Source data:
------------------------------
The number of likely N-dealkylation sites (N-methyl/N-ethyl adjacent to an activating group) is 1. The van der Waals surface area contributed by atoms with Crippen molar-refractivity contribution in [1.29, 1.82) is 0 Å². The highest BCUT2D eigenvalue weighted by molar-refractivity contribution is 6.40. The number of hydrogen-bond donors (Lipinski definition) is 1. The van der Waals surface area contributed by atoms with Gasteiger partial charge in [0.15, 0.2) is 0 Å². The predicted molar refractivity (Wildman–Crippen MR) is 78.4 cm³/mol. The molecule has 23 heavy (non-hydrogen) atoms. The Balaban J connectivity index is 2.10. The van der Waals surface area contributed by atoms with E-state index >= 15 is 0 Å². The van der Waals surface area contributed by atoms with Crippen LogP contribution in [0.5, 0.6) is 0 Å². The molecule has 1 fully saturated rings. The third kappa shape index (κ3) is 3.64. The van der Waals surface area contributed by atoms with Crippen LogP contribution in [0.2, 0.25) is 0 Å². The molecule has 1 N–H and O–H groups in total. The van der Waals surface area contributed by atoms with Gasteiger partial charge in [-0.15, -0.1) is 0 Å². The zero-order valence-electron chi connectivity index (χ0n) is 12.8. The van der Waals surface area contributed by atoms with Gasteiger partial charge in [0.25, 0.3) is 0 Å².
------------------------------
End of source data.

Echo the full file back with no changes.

The number of likely N-dealkylation sites (N-methyl/N-ethyl adjacent to an activating group) is 1. The van der Waals surface area contributed by atoms with Crippen molar-refractivity contribution in [1.29, 1.82) is 0 Å². The highest BCUT2D eigenvalue weighted by molar-refractivity contribution is 6.40. The number of hydrogen-bond donors (Lipinski definition) is 1. The van der Waals surface area contributed by atoms with Gasteiger partial charge in [0.15, 0.2) is 0 Å². The predicted molar refractivity (Wildman–Crippen MR) is 78.4 cm³/mol. The molecule has 23 heavy (non-hydrogen) atoms. The Balaban J connectivity index is 2.10. The van der Waals surface area contributed by atoms with E-state index >= 15 is 0 Å². The van der Waals surface area contributed by atoms with Crippen LogP contribution in [0.5, 0.6) is 0 Å². The molecule has 1 fully saturated rings. The third kappa shape index (κ3) is 3.64. The van der Waals surface area contributed by atoms with Crippen LogP contribution in [0.2, 0.25) is 0 Å². The molecule has 1 N–H and O–H groups in total. The van der Waals surface area contributed by atoms with Gasteiger partial charge in [-0.15, -0.1) is 0 Å². The zero-order valence-electron chi connectivity index (χ0n) is 12.8. The van der Waals surface area contributed by atoms with Gasteiger partial charge in [0.25, 0.3) is 0 Å².